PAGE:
What other ways can I use the heat from a CHP system?

Answer by Dale Blundell (Atkins)

Apart from electrical power and heat, cogeneration systems may also be combined with other equipment to optimise the benefits for a particular application.


Steam can only be raised from a high grade heat source, and for spark ignition systems it is therefore only the exhaust heat that can be used for this purpose.  The low grade heat from the engine cooling water system must be used elsewhere, for example to preheat cold boiler feedwater. 

To produce steam, the exhaust gases must be passed through steam raising equipment.  In small scale systems, this would normally be by a steam generator.  In medium to large scale sizes, the gases would be passed through a waste heat boiler or a heat recovery steam generator (HRSG).  Such systems have to be carefully designed to ensure that the steam is raised safely and the steam conditions (temperature, pressure, dryness fraction) meet the requirements of the existing system.


By integrating an absorption chiller, chilled water can be generated in addition to heat and power.  Absorption chillers can utilise both steam and LPHW – the higher the input temperature, the greater the Coefficient of Performance of the chillers. Where a spark ignition engine is used, the LPHW from the engine cooling circuit can be used to operate the chiller, leaving the high grade heat of the exhaust to be used elsewhere.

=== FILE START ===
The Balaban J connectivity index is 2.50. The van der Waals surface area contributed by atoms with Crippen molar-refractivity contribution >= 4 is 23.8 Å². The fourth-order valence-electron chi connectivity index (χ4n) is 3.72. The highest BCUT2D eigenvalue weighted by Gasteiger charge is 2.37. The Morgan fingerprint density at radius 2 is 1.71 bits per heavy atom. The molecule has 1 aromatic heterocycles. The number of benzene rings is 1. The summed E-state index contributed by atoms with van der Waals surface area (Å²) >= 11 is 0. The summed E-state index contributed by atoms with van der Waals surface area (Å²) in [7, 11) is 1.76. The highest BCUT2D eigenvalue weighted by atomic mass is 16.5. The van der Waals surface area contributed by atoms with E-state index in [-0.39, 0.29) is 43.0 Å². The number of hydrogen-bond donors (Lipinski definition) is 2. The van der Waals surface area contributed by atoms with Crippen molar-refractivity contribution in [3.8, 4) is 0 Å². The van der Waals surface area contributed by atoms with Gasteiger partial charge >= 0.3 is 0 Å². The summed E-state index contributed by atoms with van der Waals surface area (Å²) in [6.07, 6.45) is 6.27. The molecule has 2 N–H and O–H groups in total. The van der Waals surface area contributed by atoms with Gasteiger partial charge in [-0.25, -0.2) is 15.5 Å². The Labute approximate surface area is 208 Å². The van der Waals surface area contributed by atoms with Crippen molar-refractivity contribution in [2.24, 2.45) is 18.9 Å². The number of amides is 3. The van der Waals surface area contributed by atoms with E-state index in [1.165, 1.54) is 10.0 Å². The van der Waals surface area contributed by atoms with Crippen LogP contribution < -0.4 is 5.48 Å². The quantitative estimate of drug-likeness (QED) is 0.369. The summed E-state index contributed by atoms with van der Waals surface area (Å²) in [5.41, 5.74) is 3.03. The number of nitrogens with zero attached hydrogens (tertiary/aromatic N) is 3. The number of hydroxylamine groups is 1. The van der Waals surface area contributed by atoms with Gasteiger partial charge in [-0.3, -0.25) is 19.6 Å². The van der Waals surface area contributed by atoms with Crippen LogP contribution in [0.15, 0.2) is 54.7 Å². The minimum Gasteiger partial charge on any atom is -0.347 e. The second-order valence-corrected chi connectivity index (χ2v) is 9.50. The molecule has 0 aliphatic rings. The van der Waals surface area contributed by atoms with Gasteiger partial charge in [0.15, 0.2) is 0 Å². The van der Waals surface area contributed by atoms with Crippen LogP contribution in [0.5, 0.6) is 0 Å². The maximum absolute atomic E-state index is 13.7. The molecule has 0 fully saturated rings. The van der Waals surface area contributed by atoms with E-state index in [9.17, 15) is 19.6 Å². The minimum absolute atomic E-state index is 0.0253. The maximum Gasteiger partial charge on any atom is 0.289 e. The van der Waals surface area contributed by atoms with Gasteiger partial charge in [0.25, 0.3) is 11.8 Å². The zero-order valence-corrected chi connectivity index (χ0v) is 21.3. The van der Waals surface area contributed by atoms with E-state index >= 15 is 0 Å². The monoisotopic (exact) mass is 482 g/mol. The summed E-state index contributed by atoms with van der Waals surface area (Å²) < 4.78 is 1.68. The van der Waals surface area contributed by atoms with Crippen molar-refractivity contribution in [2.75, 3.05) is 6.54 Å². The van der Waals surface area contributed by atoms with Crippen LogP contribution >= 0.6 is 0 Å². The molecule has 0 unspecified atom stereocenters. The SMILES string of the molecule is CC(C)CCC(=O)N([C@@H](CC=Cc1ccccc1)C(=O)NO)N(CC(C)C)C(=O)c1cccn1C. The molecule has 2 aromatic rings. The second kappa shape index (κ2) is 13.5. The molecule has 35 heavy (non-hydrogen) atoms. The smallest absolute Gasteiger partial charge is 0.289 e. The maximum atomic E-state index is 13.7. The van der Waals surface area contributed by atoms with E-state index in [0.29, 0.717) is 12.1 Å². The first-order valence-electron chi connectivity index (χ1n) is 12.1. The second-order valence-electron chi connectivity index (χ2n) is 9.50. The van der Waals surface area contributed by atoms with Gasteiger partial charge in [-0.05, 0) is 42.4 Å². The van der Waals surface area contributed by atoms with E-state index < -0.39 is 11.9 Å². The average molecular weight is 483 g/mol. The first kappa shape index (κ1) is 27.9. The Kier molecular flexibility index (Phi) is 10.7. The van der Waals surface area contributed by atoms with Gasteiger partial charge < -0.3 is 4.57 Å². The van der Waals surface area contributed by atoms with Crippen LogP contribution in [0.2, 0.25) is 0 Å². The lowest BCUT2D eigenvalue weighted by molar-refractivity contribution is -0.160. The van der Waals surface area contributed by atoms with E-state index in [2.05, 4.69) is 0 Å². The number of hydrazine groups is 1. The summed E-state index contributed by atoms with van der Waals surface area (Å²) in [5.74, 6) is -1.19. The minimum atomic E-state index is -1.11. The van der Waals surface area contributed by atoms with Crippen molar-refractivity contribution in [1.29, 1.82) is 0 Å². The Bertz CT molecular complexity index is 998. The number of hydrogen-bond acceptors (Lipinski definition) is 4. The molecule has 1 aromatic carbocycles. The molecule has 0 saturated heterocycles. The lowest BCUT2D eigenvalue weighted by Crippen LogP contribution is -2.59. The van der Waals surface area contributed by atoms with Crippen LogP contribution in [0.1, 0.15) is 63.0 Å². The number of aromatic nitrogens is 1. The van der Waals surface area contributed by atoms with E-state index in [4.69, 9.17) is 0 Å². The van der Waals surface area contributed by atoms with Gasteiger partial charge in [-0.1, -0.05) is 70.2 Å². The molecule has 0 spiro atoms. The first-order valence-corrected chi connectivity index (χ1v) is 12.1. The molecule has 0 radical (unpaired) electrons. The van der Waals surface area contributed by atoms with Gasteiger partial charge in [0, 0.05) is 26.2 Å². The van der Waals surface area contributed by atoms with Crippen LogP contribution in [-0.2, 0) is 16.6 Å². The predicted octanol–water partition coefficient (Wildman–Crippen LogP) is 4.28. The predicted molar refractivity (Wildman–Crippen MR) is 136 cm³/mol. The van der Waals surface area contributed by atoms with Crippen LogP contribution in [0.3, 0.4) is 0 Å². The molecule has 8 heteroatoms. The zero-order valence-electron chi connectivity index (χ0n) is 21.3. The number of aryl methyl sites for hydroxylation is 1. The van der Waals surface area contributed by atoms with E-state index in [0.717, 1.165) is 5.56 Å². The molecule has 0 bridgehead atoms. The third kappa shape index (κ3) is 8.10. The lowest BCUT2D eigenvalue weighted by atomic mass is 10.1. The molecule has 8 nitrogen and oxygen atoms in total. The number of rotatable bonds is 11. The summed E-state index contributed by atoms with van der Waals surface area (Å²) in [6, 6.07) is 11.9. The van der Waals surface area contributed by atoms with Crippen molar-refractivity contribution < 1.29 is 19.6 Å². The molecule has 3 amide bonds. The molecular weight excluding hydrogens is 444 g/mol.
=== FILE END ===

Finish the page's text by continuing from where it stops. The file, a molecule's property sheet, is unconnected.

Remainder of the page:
Absorption chillers are a good application where there is a cooling demand at times when not all of the heat from the CHP can be utilised. Where systems have a COP < 1, then it is economically better to utilise heat from the CHP directly, rather than convert this into cooling.  Absorption chillers are generally more expensive than their equivalent vapour compression system, however the cost of maintenance is lower.

Organic Rankine CycleORC

The operation of ORC is similar to that of the Rankine cycle in a steam turbine.  In an ORC, instead of the mass flow of the steam turning the turbine, waste heat evaporates an organic refrigerant, the expansion of which drives a turbine.  The operation of the turbine generates electrical power through an alternator coupled to the turbine drive shaft.  In an ORC application, high grade waste heat can be used to heat the organic medium which is the input media to an ORC turbine.  The exhaust gases from a CHP system (Reciprocating or Gas Turbine) can also be used as the thermal input to an ORC.   Here, the heat is converted into power, which may be more economically beneficial to a site than the heat from the CHP.


This is an extension of the application of Tri-generation to generate a fourth utility – food grade carbon-dioxide.  In this application, some or all of the exhaust gases from a CHP system are passed through a system which selectively extracts the carbon-dioxide from the gas stream.  An amine based chemical is employed which has a strong affinity for CO2,that captures the gas, which is then purified and the amine regenerated.  As bulk gases are becoming increasingly expensive, it can be an attractive consideration for manufacturers of products containing CO2 e.g. fizzy soft drinks, beer etc.

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